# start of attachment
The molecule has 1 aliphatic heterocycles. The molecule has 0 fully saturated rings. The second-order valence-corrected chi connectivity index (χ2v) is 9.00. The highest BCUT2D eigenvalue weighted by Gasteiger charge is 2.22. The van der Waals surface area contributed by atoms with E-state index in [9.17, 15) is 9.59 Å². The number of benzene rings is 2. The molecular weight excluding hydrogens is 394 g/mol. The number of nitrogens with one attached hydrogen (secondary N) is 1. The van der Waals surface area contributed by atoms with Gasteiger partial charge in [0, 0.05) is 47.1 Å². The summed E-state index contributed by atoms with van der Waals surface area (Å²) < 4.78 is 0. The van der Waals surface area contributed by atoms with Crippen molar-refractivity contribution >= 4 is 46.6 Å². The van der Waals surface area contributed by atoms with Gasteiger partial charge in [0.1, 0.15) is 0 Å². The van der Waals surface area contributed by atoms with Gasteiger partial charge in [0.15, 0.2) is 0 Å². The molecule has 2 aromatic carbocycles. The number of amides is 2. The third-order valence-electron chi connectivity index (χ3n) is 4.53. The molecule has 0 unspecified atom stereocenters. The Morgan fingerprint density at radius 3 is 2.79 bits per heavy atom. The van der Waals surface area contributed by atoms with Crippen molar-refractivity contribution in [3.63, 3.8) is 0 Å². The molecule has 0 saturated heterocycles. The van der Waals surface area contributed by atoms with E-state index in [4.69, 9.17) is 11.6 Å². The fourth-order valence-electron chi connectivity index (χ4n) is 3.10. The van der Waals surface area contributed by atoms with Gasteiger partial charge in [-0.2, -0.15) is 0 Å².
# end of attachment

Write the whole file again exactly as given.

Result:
The molecule has 1 aliphatic heterocycles. The molecule has 0 fully saturated rings. The second-order valence-corrected chi connectivity index (χ2v) is 9.00. The highest BCUT2D eigenvalue weighted by Gasteiger charge is 2.22. The van der Waals surface area contributed by atoms with E-state index in [9.17, 15) is 9.59 Å². The number of benzene rings is 2. The molecular weight excluding hydrogens is 394 g/mol. The number of nitrogens with one attached hydrogen (secondary N) is 1. The van der Waals surface area contributed by atoms with Gasteiger partial charge in [0, 0.05) is 47.1 Å². The summed E-state index contributed by atoms with van der Waals surface area (Å²) < 4.78 is 0. The van der Waals surface area contributed by atoms with Crippen molar-refractivity contribution >= 4 is 46.6 Å². The van der Waals surface area contributed by atoms with Gasteiger partial charge in [0.1, 0.15) is 0 Å². The van der Waals surface area contributed by atoms with Gasteiger partial charge in [0.15, 0.2) is 0 Å². The molecule has 2 aromatic carbocycles. The number of amides is 2. The third-order valence-electron chi connectivity index (χ3n) is 4.53. The molecule has 0 unspecified atom stereocenters. The Morgan fingerprint density at radius 3 is 2.79 bits per heavy atom. The van der Waals surface area contributed by atoms with Crippen molar-refractivity contribution in [3.63, 3.8) is 0 Å². The molecule has 0 saturated heterocycles. The van der Waals surface area contributed by atoms with E-state index in [4.69, 9.17) is 11.6 Å². The fourth-order valence-electron chi connectivity index (χ4n) is 3.10. The van der Waals surface area contributed by atoms with Gasteiger partial charge in [-0.2, -0.15) is 0 Å².